Monty's CROS aid
Katherine’s son Monty is profoundly deaf in one ear but she was told it wouldn’t affect him and nothing needed to be done. Then she discovered CROS (contralateral routing of signal) aids and was astonished at the impact…
Monty caught meningitis at six weeks old and doctors battled to save his life. When he was well enough to go home six weeks later, hearing tests showed he had no hearing in his left ear.
“When your child has nearly died, the fact that he’s alive is all that matters, being deaf isn't significant,” says Katherine. “It was only later focus turned to his hearing.”
Monty had regular hearing tests but audiologists insisted no intervention was needed; his good ear would suffice. But as time went on, Katherine and Toby, who also have sons Stanley (18) and Albert (10), began to question this.
“The general consensus of the professionals was that unilateral deafness isn’t a problem. But I’d massively contradict that now from my experience,” says Katherine. “On his left side Monty literally couldn’t hear anything. He’d get ear infections and glue ear in his good ear, leaving him with very little hearing. They tried him with a hearing aid, but it was no help.”
“They’d think he didn’t want to be involved – I knew he did, but he didn’t know how.”
Over the years, Katherine realised the significant impact deafness had on Monty’s development – his personality, his speech and communication and his confidence.
“His speech and language development were very behind. It definitely made him shy. He hid his lack of language skills, avoided activities that needed dialogue and negotiation,” she says. “It affected people’s interpretation of Monty. They’d think he didn’t want to be involved – I knew he did, but he didn’t know how."
At three, Monty started at the nursery his brothers had gone to, but Katherine soon had misgivings. “He clearly struggled but they didn’t take his deafness seriously,” says Katherine. “They refused to give him one-to-one time and one teaching assistant said: ‘He can hear when he wants to’. I was so upset.”
They switched Monty to a Montessori school, which teaches children up to 16, and Katherine home schooled him two days a week. Monty began to thrive, but the real breakthrough came last summer when Katherine contacted the National Deaf Children’s Society.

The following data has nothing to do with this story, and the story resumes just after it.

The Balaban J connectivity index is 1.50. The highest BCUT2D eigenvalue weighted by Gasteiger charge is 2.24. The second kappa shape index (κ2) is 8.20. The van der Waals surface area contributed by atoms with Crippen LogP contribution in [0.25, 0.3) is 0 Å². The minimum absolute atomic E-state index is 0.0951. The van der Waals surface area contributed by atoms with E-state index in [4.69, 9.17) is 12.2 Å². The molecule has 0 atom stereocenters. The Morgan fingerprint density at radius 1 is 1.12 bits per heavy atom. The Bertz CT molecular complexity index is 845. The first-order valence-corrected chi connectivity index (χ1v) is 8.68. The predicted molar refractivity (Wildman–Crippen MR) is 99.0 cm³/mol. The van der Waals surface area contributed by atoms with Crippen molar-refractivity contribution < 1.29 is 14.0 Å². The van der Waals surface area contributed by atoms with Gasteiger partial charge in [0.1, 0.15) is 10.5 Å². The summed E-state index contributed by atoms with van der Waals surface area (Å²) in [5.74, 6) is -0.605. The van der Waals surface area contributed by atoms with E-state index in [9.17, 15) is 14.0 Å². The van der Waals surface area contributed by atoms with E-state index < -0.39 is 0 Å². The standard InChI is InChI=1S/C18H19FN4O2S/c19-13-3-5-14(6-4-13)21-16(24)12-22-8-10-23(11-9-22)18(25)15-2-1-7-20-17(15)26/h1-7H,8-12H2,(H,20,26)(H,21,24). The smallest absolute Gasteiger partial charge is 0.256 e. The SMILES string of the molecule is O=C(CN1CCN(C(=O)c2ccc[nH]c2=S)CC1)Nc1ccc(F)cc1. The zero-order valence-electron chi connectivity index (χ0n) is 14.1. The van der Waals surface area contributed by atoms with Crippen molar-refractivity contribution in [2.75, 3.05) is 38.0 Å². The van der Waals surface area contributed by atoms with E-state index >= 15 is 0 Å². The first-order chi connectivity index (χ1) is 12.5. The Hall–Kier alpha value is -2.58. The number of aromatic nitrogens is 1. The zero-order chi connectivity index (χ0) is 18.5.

“I needed validation that his hearing loss is significant – it was such a relief to feel they were behind us,” says Katherine.
We gave her information about devices that could help. One is a bone conduction hearing implant (BCHI), a sound processor held on the head behind the ear, fixed to a screw implanted in the skull. The other is a CROS aid, a hearing aid-like device worn on the deaf ear, which picks up sound from that side and sends it to another device on the good ear.
She called ahead of Monty’s next audiology appointment, insisting she’d be wanting a CROS aid. A new audiologist agreed. “When they’d fitted it, I whispered ‘I love you’ into Monty’s deaf ear, and he looked up at me and said ‘I love you too, Mummy’. It was so emotional,” says Katherine.
“It’s lovely; if you’re laughing he’ll come rushing in from another room to see what’s going on. He doesn’t want to miss out.”
Monty’s brothers were amazed and played games, speaking from another room, which Monty wouldn’t usually hear.
“They said things like ‘Monty’s a poo-poo’ and were astonished when he replied ‘no I’m not!’” says Katherine. “At the dinner table he can now follow a conversation. And Toby and I can be chatting in a noisy street, with Monty between us, and he’ll pipe up to join in!
“The difference is incredible. He’s definitely more involved in everything. He’s more extroverted and approaches other children. It’s lovely; if you’re laughing he’ll come rushing in from another room to see what’s happening. He doesn’t want to miss out.”
They’re hoping Monty will be able to catch up and cope with mainstream secondary school. “Since getting the CROS aid, everything’s fitting into place,” says Katherine. “People don’t understand deafness. Even though you tell them: ‘make sure you face him and tap him to alert him’, they forget because he copes so well lip-reading and is very visual; they’re not seeing how much effort it’s costing him.
“We’re seeing such a big difference. If only he’d had it earlier; it would’ve been useful if audiologists had alerted me to alternatives. I’d like to dispel the myth that unilateral deafness isn’t a big deal, that it won’t affect a child significantly. It really can.”